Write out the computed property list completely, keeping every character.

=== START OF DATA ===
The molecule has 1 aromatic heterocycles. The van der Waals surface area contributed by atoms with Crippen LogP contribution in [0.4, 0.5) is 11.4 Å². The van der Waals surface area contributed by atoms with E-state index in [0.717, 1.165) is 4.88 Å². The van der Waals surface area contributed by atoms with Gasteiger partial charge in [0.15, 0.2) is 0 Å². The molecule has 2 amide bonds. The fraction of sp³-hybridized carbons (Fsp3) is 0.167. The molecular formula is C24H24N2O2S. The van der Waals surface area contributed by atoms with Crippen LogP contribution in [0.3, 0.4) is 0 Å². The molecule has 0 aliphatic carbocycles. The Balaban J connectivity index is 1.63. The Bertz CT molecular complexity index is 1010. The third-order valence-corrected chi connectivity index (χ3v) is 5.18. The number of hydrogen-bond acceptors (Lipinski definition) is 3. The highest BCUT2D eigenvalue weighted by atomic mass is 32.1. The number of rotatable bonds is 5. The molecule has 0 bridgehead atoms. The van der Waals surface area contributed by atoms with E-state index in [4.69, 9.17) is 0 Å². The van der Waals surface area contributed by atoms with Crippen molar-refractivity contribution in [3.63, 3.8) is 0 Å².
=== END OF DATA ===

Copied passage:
The molecule has 1 aromatic heterocycles. The van der Waals surface area contributed by atoms with Crippen LogP contribution in [0.4, 0.5) is 11.4 Å². The van der Waals surface area contributed by atoms with E-state index in [0.717, 1.165) is 4.88 Å². The van der Waals surface area contributed by atoms with Gasteiger partial charge in [0.15, 0.2) is 0 Å². The molecule has 2 amide bonds. The fraction of sp³-hybridized carbons (Fsp3) is 0.167. The molecular formula is C24H24N2O2S. The van der Waals surface area contributed by atoms with Crippen LogP contribution in [0.3, 0.4) is 0 Å². The molecule has 0 aliphatic carbocycles. The Balaban J connectivity index is 1.63. The Bertz CT molecular complexity index is 1010. The third-order valence-corrected chi connectivity index (χ3v) is 5.18. The number of hydrogen-bond acceptors (Lipinski definition) is 3. The highest BCUT2D eigenvalue weighted by atomic mass is 32.1. The number of rotatable bonds is 5. The molecule has 0 bridgehead atoms. The van der Waals surface area contributed by atoms with E-state index in [4.69, 9.17) is 0 Å². The van der Waals surface area contributed by atoms with Crippen molar-refractivity contribution in [3.63, 3.8) is 0 Å².